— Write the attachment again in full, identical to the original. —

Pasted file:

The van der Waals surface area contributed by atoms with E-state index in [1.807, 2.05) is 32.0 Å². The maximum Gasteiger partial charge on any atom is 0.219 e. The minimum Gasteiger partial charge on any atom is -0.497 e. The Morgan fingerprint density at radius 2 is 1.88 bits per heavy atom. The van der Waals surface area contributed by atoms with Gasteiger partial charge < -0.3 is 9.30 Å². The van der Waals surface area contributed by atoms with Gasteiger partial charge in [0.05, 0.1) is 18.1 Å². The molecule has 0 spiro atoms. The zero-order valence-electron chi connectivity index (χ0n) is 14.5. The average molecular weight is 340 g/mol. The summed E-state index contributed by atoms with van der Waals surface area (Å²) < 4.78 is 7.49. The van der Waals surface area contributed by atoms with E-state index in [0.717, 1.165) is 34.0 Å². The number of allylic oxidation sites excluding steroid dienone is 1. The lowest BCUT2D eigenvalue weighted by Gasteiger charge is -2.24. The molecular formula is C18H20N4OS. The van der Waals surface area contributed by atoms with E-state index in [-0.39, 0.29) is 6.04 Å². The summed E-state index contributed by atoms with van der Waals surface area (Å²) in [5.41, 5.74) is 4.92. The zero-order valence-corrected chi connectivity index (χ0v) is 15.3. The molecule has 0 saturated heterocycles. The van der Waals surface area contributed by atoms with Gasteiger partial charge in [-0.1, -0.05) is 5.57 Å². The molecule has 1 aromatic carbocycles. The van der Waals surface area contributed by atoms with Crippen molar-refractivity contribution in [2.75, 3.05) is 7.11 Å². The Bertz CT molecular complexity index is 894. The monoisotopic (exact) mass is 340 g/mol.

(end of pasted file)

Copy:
The van der Waals surface area contributed by atoms with E-state index in [1.807, 2.05) is 32.0 Å². The maximum Gasteiger partial charge on any atom is 0.219 e. The minimum Gasteiger partial charge on any atom is -0.497 e. The Morgan fingerprint density at radius 2 is 1.88 bits per heavy atom. The van der Waals surface area contributed by atoms with Gasteiger partial charge < -0.3 is 9.30 Å². The van der Waals surface area contributed by atoms with Gasteiger partial charge in [0.05, 0.1) is 18.1 Å². The molecule has 0 spiro atoms. The zero-order valence-electron chi connectivity index (χ0n) is 14.5. The average molecular weight is 340 g/mol. The summed E-state index contributed by atoms with van der Waals surface area (Å²) < 4.78 is 7.49. The van der Waals surface area contributed by atoms with E-state index in [0.717, 1.165) is 34.0 Å². The number of allylic oxidation sites excluding steroid dienone is 1. The lowest BCUT2D eigenvalue weighted by Gasteiger charge is -2.24. The molecular formula is C18H20N4OS. The van der Waals surface area contributed by atoms with E-state index in [-0.39, 0.29) is 6.04 Å². The summed E-state index contributed by atoms with van der Waals surface area (Å²) in [5.41, 5.74) is 4.92. The zero-order valence-corrected chi connectivity index (χ0v) is 15.3. The molecule has 0 saturated heterocycles. The van der Waals surface area contributed by atoms with Gasteiger partial charge in [-0.1, -0.05) is 5.57 Å². The molecule has 1 aromatic carbocycles. The van der Waals surface area contributed by atoms with Crippen molar-refractivity contribution in [2.75, 3.05) is 7.11 Å². The Bertz CT molecular complexity index is 894. The monoisotopic (exact) mass is 340 g/mol.